There are so many ways youths are taking an active part in society. The number of youth groups is on the increase, tackling issues such as environment, animal welfare, social issues, gender, politics, arts, music, literature and a myriad of other interests. Active youth are no longer the exception in this society, we are all interested in making a change, meeting people with the same interests, and finding support in a group of like-minded individuals.

Youth is rising above all that is dragging us down in the mundane day to day world we live in.

After a long, 40 hour week of work, what do most young people do in the weekend? Go out in the countryside! Yes, a few minutes of scrolling through your homepage on any Sunday afternoon and you will see Maltese youth flocking to any speck of natural beauty we have, and luckily for us we have a plenty of beautiful spots to choose from.

Getting away from it all and sitting quietly for a picnic, listening to the chirp of birds and feeling the warm sunshine on your face, now where are all your worries?
And you are surprised that youths are on the increase, supporting the SHout campaign with all they’ve got! We are not willing to have the pleasure of a weekly escape into nature, taken away from us, even if for a few weeks.

What about the shooting down of migrating birds on their way to breed? Are all young people vegetarians? Of course not. Different young students will tackle this in different ways:

Most science students are backing the SHout campaign of course. Why is that? Is it because they have no notion of Maltese natural issues? Or is it because their lives revolve around a course designed to teach them about sustainability, ecology and community?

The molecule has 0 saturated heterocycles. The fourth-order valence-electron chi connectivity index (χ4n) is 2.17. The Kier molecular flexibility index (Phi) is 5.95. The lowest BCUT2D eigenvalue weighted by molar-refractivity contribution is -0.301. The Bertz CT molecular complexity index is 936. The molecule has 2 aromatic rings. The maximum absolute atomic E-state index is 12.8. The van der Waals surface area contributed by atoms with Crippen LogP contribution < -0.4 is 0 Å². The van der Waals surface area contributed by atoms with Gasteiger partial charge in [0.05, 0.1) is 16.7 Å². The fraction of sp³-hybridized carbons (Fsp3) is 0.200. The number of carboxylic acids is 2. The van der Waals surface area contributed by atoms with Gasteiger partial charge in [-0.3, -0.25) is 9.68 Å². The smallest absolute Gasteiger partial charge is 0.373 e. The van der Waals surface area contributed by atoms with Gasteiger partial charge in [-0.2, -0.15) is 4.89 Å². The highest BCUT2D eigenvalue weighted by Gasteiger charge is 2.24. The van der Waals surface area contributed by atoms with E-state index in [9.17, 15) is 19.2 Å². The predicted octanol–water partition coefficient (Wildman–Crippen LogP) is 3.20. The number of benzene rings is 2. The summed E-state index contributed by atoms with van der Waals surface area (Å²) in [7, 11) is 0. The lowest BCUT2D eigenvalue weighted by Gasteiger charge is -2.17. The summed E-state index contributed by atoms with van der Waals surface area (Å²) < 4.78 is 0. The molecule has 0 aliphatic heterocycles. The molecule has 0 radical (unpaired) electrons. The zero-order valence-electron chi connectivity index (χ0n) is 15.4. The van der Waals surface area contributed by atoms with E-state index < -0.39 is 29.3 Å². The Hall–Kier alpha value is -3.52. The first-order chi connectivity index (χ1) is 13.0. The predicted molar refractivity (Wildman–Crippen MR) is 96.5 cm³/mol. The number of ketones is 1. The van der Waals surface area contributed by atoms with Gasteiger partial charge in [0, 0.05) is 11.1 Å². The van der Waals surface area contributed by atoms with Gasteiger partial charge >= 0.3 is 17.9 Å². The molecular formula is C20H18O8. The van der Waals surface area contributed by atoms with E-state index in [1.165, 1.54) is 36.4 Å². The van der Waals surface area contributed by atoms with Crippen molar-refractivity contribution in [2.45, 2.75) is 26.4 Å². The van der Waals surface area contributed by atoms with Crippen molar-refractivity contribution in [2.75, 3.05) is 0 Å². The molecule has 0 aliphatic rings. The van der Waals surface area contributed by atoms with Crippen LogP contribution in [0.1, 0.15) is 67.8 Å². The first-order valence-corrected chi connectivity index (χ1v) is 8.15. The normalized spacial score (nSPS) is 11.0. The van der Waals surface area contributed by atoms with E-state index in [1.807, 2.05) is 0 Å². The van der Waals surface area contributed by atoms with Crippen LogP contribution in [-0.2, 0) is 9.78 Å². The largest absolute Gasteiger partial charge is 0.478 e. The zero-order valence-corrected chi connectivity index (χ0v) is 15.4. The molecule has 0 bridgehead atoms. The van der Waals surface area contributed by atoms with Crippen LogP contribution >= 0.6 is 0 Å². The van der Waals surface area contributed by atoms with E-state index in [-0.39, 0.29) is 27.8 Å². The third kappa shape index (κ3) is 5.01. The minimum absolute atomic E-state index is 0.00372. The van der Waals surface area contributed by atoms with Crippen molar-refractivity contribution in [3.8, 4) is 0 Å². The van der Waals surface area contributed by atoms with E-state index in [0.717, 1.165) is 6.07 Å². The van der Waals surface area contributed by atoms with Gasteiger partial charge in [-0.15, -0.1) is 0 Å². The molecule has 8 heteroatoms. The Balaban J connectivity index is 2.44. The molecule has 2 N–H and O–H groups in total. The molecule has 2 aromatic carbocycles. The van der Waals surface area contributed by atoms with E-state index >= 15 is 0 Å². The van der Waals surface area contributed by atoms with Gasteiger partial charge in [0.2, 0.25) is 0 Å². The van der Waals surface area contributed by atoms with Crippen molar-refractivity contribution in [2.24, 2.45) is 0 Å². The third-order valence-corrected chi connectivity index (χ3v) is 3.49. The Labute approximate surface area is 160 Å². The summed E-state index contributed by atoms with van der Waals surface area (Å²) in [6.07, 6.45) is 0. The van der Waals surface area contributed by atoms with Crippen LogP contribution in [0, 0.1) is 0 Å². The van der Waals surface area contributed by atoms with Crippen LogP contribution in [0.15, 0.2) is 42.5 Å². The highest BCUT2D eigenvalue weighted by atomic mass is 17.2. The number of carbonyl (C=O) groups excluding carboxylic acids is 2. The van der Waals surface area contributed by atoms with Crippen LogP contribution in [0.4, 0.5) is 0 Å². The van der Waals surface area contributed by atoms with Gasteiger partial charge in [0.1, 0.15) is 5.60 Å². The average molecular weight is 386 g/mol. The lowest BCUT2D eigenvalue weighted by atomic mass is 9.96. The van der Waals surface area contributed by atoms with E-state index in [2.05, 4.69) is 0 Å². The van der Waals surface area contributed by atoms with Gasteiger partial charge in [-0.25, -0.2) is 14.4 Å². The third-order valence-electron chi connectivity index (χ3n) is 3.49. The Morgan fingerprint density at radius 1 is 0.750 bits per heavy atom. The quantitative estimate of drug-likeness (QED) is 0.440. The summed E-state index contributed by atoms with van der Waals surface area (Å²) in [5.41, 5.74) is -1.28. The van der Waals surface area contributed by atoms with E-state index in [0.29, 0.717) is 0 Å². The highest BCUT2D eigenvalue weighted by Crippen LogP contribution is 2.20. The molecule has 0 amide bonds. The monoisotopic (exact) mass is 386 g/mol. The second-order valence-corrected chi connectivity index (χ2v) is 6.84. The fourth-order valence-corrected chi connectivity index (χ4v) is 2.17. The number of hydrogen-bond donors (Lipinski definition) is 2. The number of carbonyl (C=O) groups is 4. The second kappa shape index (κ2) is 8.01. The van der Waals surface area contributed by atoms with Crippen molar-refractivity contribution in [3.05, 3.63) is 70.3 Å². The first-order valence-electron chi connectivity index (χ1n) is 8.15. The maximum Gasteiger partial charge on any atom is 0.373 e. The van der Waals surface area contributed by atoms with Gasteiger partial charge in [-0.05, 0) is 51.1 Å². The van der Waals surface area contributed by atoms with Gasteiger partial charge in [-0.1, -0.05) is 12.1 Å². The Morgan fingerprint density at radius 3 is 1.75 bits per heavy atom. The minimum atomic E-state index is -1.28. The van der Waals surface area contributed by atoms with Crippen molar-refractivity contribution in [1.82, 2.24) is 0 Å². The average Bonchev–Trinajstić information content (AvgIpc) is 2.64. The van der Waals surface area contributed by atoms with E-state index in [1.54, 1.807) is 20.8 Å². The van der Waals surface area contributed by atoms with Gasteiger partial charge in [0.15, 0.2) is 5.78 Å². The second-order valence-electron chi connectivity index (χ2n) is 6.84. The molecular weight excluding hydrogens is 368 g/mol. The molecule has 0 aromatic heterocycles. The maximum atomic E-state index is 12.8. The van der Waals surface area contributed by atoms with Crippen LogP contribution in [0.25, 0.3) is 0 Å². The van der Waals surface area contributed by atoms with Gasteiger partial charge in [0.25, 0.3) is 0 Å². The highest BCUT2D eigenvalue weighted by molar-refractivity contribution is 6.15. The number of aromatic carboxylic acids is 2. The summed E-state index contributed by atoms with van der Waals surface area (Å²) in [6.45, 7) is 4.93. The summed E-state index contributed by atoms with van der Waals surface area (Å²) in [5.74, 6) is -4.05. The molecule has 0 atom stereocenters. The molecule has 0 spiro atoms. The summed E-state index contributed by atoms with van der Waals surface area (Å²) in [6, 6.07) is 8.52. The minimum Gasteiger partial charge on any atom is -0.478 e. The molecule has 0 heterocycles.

What do the psychology students know about our society, the positive effects that vitamin D and animal companionship have on our psyche?

What do the law students know about Maltese and EU legislation?

What do the history students know about our past in Malta?

What do the medical students know about the effects of lead in our food?

Do the Maltese youth deserve to vote in the upcoming referendum? I’d say they are the ones this issue counts on. The responsibility bears squarely on our shoulders to break the idea of indifference, apathy and laissez-faire of youth, and show the nation that we really are a useful and active part of our society.

We can still do this, even though 16+ students are not allowed to vote in the referendum.

I am positive that on the 11th April, the youths in Malta will not let us down. They will vote, and they will vote NO.


Tuesday, 10 March 2015

Why No?

During the past few weeks we have witnessed the birth of both the No and Yes campaigns, against and in favour of spring hunting in Malta. Among a multitude of facebook posts, arguments and lively discussions, there is one point which is a bone of contention:

Why is saying ‘NO’ labeled as negative phrasing?

Perhaps it takes you back to childhood, when the people using the word were your teachers and parents. They said No to you when you were doing something wrong. No was the answer of un-cooperation, unwillingness, or lack of.

However growing up as a female in a male-dominated, traditionalist society, NO to me was always a tool of empowerment.
You said NO if something was not ok, if something was making you uncomfortable. No is not the easy way out. No is not for the complacent, sheepish or mindless. It is a willful decision to oppose something that should not be done, to you or to anyone.

And that is exactly how I feel saying NO to spring hunting. It is not out of hatred, arm twisting or sheer pigheadedness…. for me it is a willful decision to oppose something that is NOT OK.

It is NOT OK to shoot migrating birds on their way to breed
It is NOT OK  to bully others into accommodating your selfish wants
It is NOT OK to spread misinformation and fear
It is NOT OK to threaten and ridicule others, while playing the victim
It is NOT OK to hide the truth, because the truth is not pretty

On the 11th April, you decide what to vote. It is your right, empower yourself, now!